“The End of Empire: Attila the Hun and the Fall of Rome” by Christopher Kelly (Norton, 2009)

The End of Empirestarstarstarstar

When people hear the name Attila the Hun, thoughts and ideas immediately come to mind, both pro and con.  Some think of him as a ruthless barbarian who slaughtered without thought or mercy.  Others think of him as an impressive leader who was able bring an end to the greatest empire the world has ever known.  Christopher Kelly, a professor of ancient history at Cambridge University and author of a couple of books on the Roman Empire, presents a complete biography in The End of Empire of Attila the Hun, while also educating readers on the downfall of Rome.  After finishing it, readers will then be able to make their own assessment of the kind of man Attila truly was.

Kelly begins a little before the arrival of Attila, setting the stage with a weakening Rome and what’s going on with its infrastructure.  There are the barbarian tribes on the very border of the empire, shunned and mistreated by the Romans, causing attacks and uprisings.  Amidst these barbarian groups come the Huns from the distant steppes, perhaps seeking a more hospitable land.  Kelly is quick to point out what is known and what is speculation.  He lays out Attila’s history from birth, his rise to power and issues with his brother.  Eventually he becomes ruler of the Huns, launching attacks at Rome.  But Attila is a brilliant leader and strategist, forming alliances and negotiating deals and treaties where necessary to initially protect his people, but ultimately to gain the upper hand.  One gets the sense that perhaps Attila was doing this not only just for the Huns, but the other barbarian groups who have been so shunned and mistreated by Rome.  Kelly takes the reader through years at a time, advancing Attila’s age, and supplying important information and events, eventually leading to the great ruler’s death and the legacy he earned from his people.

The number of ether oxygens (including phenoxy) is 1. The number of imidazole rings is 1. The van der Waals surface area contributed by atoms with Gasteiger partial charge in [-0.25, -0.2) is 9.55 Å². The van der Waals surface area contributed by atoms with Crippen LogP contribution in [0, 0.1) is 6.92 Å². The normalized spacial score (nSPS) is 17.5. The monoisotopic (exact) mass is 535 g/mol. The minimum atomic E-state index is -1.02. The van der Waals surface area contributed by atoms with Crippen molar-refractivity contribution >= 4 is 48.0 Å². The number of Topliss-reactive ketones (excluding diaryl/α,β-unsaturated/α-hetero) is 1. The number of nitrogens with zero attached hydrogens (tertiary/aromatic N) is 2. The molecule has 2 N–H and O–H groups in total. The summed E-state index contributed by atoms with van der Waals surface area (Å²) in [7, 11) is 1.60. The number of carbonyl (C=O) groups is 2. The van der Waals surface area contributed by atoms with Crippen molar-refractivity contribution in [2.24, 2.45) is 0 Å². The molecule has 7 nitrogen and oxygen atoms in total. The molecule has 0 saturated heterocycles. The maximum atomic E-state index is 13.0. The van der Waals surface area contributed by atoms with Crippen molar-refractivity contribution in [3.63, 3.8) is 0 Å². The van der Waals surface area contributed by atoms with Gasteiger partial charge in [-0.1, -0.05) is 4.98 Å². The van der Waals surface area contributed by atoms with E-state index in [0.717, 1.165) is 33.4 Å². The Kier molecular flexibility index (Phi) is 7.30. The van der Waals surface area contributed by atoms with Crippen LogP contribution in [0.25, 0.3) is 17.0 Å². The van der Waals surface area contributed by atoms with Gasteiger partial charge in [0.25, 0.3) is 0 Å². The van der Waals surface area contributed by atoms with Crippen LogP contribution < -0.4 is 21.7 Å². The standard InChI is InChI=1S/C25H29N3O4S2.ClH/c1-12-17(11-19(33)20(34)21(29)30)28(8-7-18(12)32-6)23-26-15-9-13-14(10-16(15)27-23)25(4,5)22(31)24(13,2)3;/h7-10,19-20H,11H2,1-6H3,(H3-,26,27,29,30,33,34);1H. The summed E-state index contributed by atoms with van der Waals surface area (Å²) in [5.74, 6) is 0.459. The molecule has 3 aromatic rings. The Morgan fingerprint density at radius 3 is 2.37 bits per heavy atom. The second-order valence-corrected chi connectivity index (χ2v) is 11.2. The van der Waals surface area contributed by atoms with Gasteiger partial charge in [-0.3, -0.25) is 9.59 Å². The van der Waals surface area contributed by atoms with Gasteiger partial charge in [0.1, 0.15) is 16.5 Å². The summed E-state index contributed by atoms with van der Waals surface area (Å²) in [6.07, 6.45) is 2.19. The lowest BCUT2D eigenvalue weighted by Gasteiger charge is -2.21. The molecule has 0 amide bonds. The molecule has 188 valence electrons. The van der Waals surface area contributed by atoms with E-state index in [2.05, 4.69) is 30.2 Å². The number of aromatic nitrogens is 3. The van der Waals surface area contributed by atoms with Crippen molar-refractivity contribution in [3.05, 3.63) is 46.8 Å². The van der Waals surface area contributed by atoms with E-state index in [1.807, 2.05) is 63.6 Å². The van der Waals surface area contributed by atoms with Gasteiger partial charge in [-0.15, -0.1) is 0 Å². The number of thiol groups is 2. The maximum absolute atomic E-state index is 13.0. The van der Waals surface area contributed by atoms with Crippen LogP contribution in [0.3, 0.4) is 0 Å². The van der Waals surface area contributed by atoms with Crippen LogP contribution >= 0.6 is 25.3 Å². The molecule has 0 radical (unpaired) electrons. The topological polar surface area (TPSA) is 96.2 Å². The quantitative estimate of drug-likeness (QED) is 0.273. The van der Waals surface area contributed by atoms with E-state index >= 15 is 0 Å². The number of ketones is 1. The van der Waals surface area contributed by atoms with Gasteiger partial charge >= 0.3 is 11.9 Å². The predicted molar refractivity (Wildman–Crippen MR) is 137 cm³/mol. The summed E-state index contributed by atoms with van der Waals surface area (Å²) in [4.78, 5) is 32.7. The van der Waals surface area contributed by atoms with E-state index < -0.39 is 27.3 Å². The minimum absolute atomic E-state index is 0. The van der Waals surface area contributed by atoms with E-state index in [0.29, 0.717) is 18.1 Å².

The End of Empire is a fascinating history book, providing an in-depth look at the causes and events with the fall of Rome and the incredible story of the man known as Attila.  His writing style is clear and easy to understand, keeping the reader interested, balanced with lots of photos and illustrations, and the short chapters keep the reader focused until the end.  The End of Empire is a great biographical piece for readers looking not to get lost in the long, drawn-out debates of an old professor, but to read an incredible story about a renowned and often misunderstood person that will keep them hooked until the very end.

If you liked this review and are interested in purchasing this book, click here.

Originally written on September 10th 2009 ©Alex C. Telander.

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